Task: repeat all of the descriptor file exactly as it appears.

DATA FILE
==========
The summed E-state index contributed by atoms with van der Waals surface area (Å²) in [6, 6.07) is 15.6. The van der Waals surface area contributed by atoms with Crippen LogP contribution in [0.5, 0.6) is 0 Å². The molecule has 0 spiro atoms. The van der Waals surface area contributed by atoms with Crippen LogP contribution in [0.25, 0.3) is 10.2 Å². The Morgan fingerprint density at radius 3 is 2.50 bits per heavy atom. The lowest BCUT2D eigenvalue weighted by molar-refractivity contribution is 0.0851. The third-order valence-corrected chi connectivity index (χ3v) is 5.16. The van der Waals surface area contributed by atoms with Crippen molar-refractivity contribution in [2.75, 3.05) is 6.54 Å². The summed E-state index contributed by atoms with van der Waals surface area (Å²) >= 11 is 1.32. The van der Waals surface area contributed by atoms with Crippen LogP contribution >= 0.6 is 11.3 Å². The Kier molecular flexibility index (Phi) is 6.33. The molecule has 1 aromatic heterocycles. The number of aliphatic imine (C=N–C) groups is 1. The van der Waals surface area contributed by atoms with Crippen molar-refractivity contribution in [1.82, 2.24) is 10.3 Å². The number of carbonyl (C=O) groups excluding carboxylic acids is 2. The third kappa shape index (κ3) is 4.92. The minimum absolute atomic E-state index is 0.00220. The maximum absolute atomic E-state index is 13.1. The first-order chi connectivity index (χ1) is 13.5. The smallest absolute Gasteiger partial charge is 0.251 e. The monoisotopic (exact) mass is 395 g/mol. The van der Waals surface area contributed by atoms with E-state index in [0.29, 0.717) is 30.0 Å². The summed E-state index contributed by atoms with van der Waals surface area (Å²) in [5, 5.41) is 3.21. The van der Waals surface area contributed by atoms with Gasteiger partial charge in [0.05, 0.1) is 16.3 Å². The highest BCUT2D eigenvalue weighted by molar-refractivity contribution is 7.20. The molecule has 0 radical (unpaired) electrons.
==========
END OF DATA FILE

The summed E-state index contributed by atoms with van der Waals surface area (Å²) in [6, 6.07) is 15.6. The van der Waals surface area contributed by atoms with Crippen LogP contribution in [0.5, 0.6) is 0 Å². The molecule has 0 spiro atoms. The van der Waals surface area contributed by atoms with Crippen LogP contribution in [0.25, 0.3) is 10.2 Å². The Morgan fingerprint density at radius 3 is 2.50 bits per heavy atom. The lowest BCUT2D eigenvalue weighted by molar-refractivity contribution is 0.0851. The third-order valence-corrected chi connectivity index (χ3v) is 5.16. The van der Waals surface area contributed by atoms with Crippen molar-refractivity contribution in [2.75, 3.05) is 6.54 Å². The summed E-state index contributed by atoms with van der Waals surface area (Å²) >= 11 is 1.32. The van der Waals surface area contributed by atoms with Crippen LogP contribution >= 0.6 is 11.3 Å². The Kier molecular flexibility index (Phi) is 6.33. The molecule has 1 aromatic heterocycles. The number of aliphatic imine (C=N–C) groups is 1. The van der Waals surface area contributed by atoms with Crippen molar-refractivity contribution in [1.82, 2.24) is 10.3 Å². The number of carbonyl (C=O) groups excluding carboxylic acids is 2. The third kappa shape index (κ3) is 4.92. The minimum absolute atomic E-state index is 0.00220. The maximum absolute atomic E-state index is 13.1. The first-order chi connectivity index (χ1) is 13.5. The smallest absolute Gasteiger partial charge is 0.251 e. The monoisotopic (exact) mass is 395 g/mol. The van der Waals surface area contributed by atoms with E-state index in [0.29, 0.717) is 30.0 Å². The summed E-state index contributed by atoms with van der Waals surface area (Å²) in [5, 5.41) is 3.21. The van der Waals surface area contributed by atoms with Gasteiger partial charge in [0.05, 0.1) is 16.3 Å². The highest BCUT2D eigenvalue weighted by molar-refractivity contribution is 7.20. The molecule has 0 radical (unpaired) electrons.